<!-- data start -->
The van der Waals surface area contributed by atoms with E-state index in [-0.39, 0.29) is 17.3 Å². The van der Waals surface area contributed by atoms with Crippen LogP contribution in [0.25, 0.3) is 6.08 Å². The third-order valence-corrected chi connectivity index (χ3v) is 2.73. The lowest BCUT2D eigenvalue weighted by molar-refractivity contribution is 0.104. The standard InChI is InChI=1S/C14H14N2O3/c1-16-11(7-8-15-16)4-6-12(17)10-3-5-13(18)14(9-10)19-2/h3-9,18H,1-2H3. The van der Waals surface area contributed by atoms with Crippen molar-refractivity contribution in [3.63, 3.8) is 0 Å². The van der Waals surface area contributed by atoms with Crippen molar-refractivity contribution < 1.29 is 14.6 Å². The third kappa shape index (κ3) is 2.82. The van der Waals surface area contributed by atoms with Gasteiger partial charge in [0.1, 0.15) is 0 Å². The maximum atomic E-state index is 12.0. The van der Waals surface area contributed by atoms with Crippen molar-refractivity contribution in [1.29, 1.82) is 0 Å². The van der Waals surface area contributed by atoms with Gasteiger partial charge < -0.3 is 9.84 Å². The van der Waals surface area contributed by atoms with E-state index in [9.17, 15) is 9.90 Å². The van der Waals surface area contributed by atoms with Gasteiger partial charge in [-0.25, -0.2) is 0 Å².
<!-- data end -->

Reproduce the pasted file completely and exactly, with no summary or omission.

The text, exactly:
The van der Waals surface area contributed by atoms with E-state index in [-0.39, 0.29) is 17.3 Å². The van der Waals surface area contributed by atoms with Crippen LogP contribution in [0.25, 0.3) is 6.08 Å². The third-order valence-corrected chi connectivity index (χ3v) is 2.73. The lowest BCUT2D eigenvalue weighted by molar-refractivity contribution is 0.104. The standard InChI is InChI=1S/C14H14N2O3/c1-16-11(7-8-15-16)4-6-12(17)10-3-5-13(18)14(9-10)19-2/h3-9,18H,1-2H3. The van der Waals surface area contributed by atoms with Crippen molar-refractivity contribution in [3.63, 3.8) is 0 Å². The van der Waals surface area contributed by atoms with Crippen molar-refractivity contribution < 1.29 is 14.6 Å². The third kappa shape index (κ3) is 2.82. The van der Waals surface area contributed by atoms with Gasteiger partial charge in [0.1, 0.15) is 0 Å². The maximum atomic E-state index is 12.0. The van der Waals surface area contributed by atoms with Crippen molar-refractivity contribution in [1.29, 1.82) is 0 Å². The van der Waals surface area contributed by atoms with Gasteiger partial charge < -0.3 is 9.84 Å². The van der Waals surface area contributed by atoms with E-state index in [9.17, 15) is 9.90 Å². The van der Waals surface area contributed by atoms with Gasteiger partial charge in [-0.25, -0.2) is 0 Å².